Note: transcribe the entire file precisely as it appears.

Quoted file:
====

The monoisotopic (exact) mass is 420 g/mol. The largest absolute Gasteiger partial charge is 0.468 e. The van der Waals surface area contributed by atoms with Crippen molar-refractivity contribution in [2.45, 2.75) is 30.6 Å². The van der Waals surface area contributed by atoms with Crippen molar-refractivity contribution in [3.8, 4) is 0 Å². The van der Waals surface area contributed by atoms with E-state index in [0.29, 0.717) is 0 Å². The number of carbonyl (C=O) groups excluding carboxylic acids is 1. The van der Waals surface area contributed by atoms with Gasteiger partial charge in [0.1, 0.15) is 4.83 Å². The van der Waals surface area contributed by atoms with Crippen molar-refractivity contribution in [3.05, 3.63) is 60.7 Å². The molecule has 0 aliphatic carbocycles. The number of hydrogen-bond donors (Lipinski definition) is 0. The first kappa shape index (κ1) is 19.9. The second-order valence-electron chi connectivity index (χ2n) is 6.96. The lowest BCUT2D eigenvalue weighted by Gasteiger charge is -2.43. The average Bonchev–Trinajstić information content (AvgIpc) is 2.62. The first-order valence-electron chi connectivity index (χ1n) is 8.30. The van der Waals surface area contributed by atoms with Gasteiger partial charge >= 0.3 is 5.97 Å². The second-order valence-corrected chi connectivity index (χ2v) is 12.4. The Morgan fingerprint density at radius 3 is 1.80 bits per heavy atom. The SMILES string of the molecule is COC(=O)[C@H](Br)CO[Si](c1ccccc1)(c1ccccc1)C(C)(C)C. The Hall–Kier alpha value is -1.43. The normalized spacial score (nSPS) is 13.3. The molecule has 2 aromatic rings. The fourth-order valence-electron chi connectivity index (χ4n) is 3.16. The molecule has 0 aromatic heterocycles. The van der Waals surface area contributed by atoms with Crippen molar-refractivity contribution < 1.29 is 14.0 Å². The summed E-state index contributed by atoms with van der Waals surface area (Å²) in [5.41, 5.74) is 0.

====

The monoisotopic (exact) mass is 420 g/mol. The largest absolute Gasteiger partial charge is 0.468 e. The van der Waals surface area contributed by atoms with Crippen molar-refractivity contribution in [2.45, 2.75) is 30.6 Å². The van der Waals surface area contributed by atoms with Crippen molar-refractivity contribution in [3.8, 4) is 0 Å². The van der Waals surface area contributed by atoms with E-state index in [0.29, 0.717) is 0 Å². The number of carbonyl (C=O) groups excluding carboxylic acids is 1. The van der Waals surface area contributed by atoms with Gasteiger partial charge in [0.1, 0.15) is 4.83 Å². The van der Waals surface area contributed by atoms with Crippen molar-refractivity contribution in [3.05, 3.63) is 60.7 Å². The molecule has 0 aliphatic carbocycles. The number of hydrogen-bond donors (Lipinski definition) is 0. The first kappa shape index (κ1) is 19.9. The second-order valence-electron chi connectivity index (χ2n) is 6.96. The lowest BCUT2D eigenvalue weighted by Gasteiger charge is -2.43. The average Bonchev–Trinajstić information content (AvgIpc) is 2.62. The first-order valence-electron chi connectivity index (χ1n) is 8.30. The van der Waals surface area contributed by atoms with Gasteiger partial charge >= 0.3 is 5.97 Å². The second-order valence-corrected chi connectivity index (χ2v) is 12.4. The Morgan fingerprint density at radius 3 is 1.80 bits per heavy atom. The SMILES string of the molecule is COC(=O)[C@H](Br)CO[Si](c1ccccc1)(c1ccccc1)C(C)(C)C. The Hall–Kier alpha value is -1.43. The normalized spacial score (nSPS) is 13.3. The molecule has 2 aromatic rings. The fourth-order valence-electron chi connectivity index (χ4n) is 3.16. The molecule has 0 aromatic heterocycles. The van der Waals surface area contributed by atoms with Crippen molar-refractivity contribution < 1.29 is 14.0 Å². The summed E-state index contributed by atoms with van der Waals surface area (Å²) in [5.41, 5.74) is 0.